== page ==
© Jeong et al. Triple-negative breast cancer is characterized by the absence of estrogen and progesterone receptors and human epidermal growth factor receptor 2, and is associated with a poorer outcome than other subtypes of breast cancer. Moreover, there are no accurate prognostic genes or effective therapeutic targets, thereby necessitating continued intensive investigation. This study analyzed the genetic mutation landscape in 70 patients with triple-negative breast cancer by targeted exome sequencing of tumor and matched normal samples. Sequencing showed that more than 50% of these patients had deleterious mutations and homozygous deletions of DNA repair genes, such as ATM, BRCA1, BRCA2, WRN, and CHEK2. These findings suggested that a large number of patients with triple-negative breast cancer have impaired DNA repair function and that therefore a poly ADP-ribose polymerase inhibitor may be an effective drug in the treatment of this disease. Notably, homozygous deletion of three genes, EPHA5, MITF, and ACSL3, was significantly associated with an increased risk of recurrence or distant metastasis in adjuvant chemotherapy-treated patients.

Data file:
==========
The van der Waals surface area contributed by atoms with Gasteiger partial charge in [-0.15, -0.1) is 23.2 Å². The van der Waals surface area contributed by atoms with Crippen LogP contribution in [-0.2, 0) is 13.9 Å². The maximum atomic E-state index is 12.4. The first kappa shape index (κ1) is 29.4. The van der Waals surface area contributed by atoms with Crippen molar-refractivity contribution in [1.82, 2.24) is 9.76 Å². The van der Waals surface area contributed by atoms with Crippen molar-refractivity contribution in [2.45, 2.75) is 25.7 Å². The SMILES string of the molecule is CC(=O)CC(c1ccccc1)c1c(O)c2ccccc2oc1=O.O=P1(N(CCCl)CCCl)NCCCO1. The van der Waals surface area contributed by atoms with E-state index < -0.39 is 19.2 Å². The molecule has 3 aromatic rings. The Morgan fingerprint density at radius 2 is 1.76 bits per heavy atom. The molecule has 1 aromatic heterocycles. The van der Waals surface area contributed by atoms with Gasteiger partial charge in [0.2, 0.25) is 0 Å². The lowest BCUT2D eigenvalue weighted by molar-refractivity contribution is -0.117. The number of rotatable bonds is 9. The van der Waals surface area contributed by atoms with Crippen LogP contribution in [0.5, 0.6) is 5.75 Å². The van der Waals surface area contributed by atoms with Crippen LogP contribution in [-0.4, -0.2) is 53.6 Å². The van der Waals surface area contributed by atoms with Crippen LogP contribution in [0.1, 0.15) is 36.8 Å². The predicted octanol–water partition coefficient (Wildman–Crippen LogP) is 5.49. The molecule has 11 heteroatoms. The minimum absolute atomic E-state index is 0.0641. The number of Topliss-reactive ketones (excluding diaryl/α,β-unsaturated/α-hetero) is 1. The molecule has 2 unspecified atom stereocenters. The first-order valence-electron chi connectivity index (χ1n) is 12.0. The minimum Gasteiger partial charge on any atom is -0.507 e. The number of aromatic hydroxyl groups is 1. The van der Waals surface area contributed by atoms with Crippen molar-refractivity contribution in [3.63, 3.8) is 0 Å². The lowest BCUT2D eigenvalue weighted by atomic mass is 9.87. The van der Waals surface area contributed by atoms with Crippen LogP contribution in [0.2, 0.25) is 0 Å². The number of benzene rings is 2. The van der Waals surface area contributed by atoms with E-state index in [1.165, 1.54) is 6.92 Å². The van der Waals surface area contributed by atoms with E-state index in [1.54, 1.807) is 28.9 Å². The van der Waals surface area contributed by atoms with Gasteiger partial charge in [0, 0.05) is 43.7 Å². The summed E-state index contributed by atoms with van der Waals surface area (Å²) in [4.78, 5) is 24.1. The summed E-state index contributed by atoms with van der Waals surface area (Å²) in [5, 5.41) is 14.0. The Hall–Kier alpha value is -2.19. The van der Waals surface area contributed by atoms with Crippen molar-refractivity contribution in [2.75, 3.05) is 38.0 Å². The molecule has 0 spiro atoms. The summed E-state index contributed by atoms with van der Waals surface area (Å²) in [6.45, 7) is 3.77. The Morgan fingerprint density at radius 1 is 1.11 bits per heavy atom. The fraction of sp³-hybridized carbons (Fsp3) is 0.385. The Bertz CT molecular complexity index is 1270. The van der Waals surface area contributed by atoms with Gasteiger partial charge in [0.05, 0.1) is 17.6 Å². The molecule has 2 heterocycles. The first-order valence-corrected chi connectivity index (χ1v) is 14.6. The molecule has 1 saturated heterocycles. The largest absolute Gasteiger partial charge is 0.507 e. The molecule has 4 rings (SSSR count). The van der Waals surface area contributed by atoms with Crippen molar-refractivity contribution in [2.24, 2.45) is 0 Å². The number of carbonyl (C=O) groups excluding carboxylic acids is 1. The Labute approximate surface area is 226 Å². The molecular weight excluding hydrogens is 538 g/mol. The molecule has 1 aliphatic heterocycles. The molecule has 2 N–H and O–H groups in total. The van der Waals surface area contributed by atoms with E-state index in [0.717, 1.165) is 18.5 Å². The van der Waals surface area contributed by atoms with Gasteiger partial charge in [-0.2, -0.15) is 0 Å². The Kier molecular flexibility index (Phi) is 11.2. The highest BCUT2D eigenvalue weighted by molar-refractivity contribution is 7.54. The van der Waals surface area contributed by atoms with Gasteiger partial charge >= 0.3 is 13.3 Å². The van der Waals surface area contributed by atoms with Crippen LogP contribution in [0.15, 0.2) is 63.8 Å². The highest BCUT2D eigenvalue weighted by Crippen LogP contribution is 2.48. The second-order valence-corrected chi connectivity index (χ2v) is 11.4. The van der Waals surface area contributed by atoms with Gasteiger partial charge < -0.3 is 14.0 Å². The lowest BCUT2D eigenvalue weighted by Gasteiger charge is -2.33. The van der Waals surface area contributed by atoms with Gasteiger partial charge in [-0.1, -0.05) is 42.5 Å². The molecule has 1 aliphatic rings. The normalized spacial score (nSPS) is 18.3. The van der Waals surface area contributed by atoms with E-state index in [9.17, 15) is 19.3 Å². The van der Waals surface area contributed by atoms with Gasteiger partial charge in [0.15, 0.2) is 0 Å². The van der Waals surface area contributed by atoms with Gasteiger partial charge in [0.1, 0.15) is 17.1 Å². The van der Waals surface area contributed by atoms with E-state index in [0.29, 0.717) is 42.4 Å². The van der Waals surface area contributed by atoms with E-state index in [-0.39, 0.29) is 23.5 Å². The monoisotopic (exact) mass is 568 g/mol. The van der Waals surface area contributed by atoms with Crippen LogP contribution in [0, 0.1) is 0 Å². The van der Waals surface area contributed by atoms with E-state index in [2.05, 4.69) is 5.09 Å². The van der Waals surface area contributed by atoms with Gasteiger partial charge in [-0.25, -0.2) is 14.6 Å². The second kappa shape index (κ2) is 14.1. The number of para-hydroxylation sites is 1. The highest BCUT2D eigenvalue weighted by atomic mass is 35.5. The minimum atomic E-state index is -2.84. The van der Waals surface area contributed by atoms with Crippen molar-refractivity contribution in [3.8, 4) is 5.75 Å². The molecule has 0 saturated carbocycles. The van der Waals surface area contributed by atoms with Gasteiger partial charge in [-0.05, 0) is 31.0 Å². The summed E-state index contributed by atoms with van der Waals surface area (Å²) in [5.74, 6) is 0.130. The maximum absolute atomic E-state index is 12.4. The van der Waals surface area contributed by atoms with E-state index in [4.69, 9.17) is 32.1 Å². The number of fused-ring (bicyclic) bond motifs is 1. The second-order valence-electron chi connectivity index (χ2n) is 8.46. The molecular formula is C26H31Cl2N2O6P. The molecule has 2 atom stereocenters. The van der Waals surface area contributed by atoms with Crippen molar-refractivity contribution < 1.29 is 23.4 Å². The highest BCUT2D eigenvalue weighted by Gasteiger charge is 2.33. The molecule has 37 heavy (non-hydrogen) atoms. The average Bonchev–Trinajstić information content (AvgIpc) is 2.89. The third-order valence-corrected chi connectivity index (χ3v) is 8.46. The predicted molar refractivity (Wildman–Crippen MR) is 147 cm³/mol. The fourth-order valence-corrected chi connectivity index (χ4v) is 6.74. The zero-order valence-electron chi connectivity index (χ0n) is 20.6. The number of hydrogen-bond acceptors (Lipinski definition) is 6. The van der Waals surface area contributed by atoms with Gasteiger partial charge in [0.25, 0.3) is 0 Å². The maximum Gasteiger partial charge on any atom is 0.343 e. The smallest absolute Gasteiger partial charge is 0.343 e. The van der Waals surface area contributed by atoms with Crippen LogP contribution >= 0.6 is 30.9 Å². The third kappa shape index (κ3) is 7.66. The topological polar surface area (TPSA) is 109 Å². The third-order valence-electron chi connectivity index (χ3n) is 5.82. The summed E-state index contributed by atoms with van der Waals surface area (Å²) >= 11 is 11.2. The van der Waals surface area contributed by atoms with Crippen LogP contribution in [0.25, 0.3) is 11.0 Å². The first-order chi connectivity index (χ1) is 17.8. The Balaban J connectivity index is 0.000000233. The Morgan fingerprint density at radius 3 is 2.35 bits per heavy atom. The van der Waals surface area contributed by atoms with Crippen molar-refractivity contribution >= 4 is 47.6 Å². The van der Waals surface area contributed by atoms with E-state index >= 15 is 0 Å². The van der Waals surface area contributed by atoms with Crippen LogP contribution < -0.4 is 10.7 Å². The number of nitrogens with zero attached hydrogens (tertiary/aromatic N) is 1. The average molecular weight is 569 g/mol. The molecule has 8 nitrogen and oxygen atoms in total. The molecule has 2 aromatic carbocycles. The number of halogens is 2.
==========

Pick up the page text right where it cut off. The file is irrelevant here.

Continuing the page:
Jeong, H. M., Kim, R. N., Kwon, M. J., Oh, E., Han, J., Lee, S. K., … Shin, Y. K. (2017). Targeted exome sequencing of Korean triple-negative breast cancer reveals homozygous deletions associated with poor prognosis of adjuvant chemotherapy-treated patients. Oncotarget, 8(37). https://doi.org/10.18632/oncotarget.18618